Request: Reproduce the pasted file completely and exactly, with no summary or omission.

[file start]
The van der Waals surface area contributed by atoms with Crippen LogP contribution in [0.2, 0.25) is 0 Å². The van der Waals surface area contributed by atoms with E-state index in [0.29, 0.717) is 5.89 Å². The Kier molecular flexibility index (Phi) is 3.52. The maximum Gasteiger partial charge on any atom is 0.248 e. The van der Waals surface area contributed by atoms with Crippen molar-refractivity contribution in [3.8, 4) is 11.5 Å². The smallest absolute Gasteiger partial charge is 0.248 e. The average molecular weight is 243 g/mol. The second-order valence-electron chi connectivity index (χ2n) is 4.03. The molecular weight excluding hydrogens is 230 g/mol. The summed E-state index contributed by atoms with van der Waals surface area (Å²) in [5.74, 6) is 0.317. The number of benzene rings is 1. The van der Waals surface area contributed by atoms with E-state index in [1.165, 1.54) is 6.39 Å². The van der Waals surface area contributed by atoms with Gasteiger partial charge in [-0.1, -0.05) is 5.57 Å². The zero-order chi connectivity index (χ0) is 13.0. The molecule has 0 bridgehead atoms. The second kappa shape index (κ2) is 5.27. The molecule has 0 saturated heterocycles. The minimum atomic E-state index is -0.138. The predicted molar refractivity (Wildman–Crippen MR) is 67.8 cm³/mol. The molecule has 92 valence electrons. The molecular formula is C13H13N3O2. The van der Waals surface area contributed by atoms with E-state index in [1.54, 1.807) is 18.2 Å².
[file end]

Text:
The van der Waals surface area contributed by atoms with Crippen LogP contribution in [0.2, 0.25) is 0 Å². The van der Waals surface area contributed by atoms with E-state index in [0.29, 0.717) is 5.89 Å². The Kier molecular flexibility index (Phi) is 3.52. The maximum Gasteiger partial charge on any atom is 0.248 e. The van der Waals surface area contributed by atoms with Crippen molar-refractivity contribution in [3.8, 4) is 11.5 Å². The smallest absolute Gasteiger partial charge is 0.248 e. The average molecular weight is 243 g/mol. The second-order valence-electron chi connectivity index (χ2n) is 4.03. The molecular weight excluding hydrogens is 230 g/mol. The summed E-state index contributed by atoms with van der Waals surface area (Å²) in [5.74, 6) is 0.317. The number of benzene rings is 1. The van der Waals surface area contributed by atoms with E-state index in [1.165, 1.54) is 6.39 Å². The van der Waals surface area contributed by atoms with Gasteiger partial charge in [-0.1, -0.05) is 5.57 Å². The zero-order chi connectivity index (χ0) is 13.0. The molecule has 0 bridgehead atoms. The second kappa shape index (κ2) is 5.27. The molecule has 0 saturated heterocycles. The minimum atomic E-state index is -0.138. The predicted molar refractivity (Wildman–Crippen MR) is 67.8 cm³/mol. The molecule has 92 valence electrons. The molecular formula is C13H13N3O2. The van der Waals surface area contributed by atoms with E-state index in [1.54, 1.807) is 18.2 Å².